“When I could reach her on the phone, I frequently consoled her, telling her I would come immediately when the crisis ends,” said James.

James said he never thought such a crisis would happen, when he married his wife, belonging to the Kuki community, but that they dreamt of a beautiful life together and a happy family.

“Who should I blame as the crisis has separated my family and I have a strong desire to reunite with my family,” James asserted.

He appealed to both the Central and state governments and concerned authorities to bring an amicable solution at the earliest so that displaced families who had inter-community marriage between the two communities could reunite with each other.

The Imphal Free Press also spoke to another displaced family who had inter-community marriage and have been separated by the crisis.

Tomba (name changed) belongs to Meitei community, while his wife is a Kuki. They were staying in a Kuki-dominated area with their three beautiful children. He was running a small business to support the family.


Tomba said on May 3 evening he heard that a crisis broke out between Meitei and Kuki communities. Soon after some time, he closed his shop and returned to his house and shut the main gate. Some 30 minutes later, he heard some nearby houses were burned due to the crisis but they remained inside his house.

Later, some state police, including commandos, came and told him that they came for rescue as the violence had escalated. For the safety of the family members, they had to go along with the state forces to their respective police station, he added.

The next day, some Assam Rifles personnel came and asked all who were staying at the police station to stay at their camp as the situation was getting worse. Immediately, all the people who were staying at the police station were shifted to the Assam Rifles camp and they stayed there till May second week, Tomba narrated.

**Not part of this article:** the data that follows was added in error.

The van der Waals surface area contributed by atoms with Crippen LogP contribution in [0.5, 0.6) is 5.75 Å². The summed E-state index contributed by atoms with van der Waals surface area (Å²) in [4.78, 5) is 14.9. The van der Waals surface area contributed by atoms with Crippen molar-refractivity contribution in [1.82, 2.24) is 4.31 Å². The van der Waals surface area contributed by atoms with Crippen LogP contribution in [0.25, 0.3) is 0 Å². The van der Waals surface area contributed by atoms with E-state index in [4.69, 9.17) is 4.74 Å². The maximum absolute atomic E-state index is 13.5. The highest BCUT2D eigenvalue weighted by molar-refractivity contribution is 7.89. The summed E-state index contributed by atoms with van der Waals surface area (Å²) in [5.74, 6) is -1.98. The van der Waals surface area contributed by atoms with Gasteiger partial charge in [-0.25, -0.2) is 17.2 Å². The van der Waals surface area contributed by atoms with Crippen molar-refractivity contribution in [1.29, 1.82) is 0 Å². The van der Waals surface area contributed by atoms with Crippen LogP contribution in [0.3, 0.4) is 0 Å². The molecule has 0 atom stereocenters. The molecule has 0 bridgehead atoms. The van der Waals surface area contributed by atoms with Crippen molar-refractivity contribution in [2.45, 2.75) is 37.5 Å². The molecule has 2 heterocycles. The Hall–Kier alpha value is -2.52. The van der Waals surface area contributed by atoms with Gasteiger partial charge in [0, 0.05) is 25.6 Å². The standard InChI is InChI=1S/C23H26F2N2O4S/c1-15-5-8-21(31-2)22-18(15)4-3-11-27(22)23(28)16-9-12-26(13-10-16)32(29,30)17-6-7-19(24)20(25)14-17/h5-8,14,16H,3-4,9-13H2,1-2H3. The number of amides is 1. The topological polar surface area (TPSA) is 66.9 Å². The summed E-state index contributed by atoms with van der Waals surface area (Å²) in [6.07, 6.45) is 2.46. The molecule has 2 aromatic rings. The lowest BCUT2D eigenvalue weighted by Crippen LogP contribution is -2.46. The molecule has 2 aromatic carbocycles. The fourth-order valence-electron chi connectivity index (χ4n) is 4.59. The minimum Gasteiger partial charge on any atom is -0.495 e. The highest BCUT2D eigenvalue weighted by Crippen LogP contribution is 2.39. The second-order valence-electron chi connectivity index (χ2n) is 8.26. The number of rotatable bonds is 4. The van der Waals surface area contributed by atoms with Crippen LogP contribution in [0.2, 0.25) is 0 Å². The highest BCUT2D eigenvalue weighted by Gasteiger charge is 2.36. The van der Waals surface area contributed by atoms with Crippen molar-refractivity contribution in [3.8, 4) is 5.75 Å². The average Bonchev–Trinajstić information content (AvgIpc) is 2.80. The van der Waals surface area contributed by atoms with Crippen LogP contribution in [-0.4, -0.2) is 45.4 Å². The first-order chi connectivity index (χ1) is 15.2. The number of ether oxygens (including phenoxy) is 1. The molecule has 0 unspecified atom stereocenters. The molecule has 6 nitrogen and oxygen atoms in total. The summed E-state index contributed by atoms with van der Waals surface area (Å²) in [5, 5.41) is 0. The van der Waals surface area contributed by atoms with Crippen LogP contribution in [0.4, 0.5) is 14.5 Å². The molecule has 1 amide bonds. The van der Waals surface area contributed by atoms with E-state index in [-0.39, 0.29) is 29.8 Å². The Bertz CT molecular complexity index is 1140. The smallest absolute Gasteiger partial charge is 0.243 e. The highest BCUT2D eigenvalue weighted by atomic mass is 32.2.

As the violence increased in the area, all the displaced people had to leave the village to safer places for the safety of their lives in Imphal, said Tomba.

After two-three days, his family reached a relief camp set up in Imphal. Some locals of the area where the relief camp was set up started pointing out that his wife belonged to the Kuki community and they will not allow her to stay in the relief camp.

Explaining to the locals of the area, including other displaced people who are staying in the same relief camp, Tomba said his family members came here in Imphal with the hope that the Meitei brothers and sisters would help protect his family.

He was questioned by the locals and others that his wife will pass information to Kuki communities about the Meiteis that could harm the community. At that time, he responded to the locals that they could have seized his wife’s mobile phone and confirmed that she was innocent and not an informer.

The locals and other people were convinced his family had been staying in the relief centre with care and support from the locals and others, he said, adding that the present violence is instigated by some outsiders. Although the present violence has reduced, it could resume after some few years. He asked the government to withdraw SoO agreement with the Kuki militants to bring a permanent solution. Until the SoO agreement is withdrawn, the bonding between Meitei and Kuki communities will be hard to reunite, Tomba added.

When the Imphal Free Press interacted with some other displaced persons staying at various other relief camps, they said that they do not want to stay at a prefabricated house which is being constructed at various districts both in hills and valleys. “We want to return to our village, at our house that we left behind with fond memories and want peace like before,” they said.



First published:


manipur violencedisplaced familiesdisplaced couplesinter community marriage

Thomas Ngangom

Thomas Ngangom

IFP reporter, IMPHAL, Manipur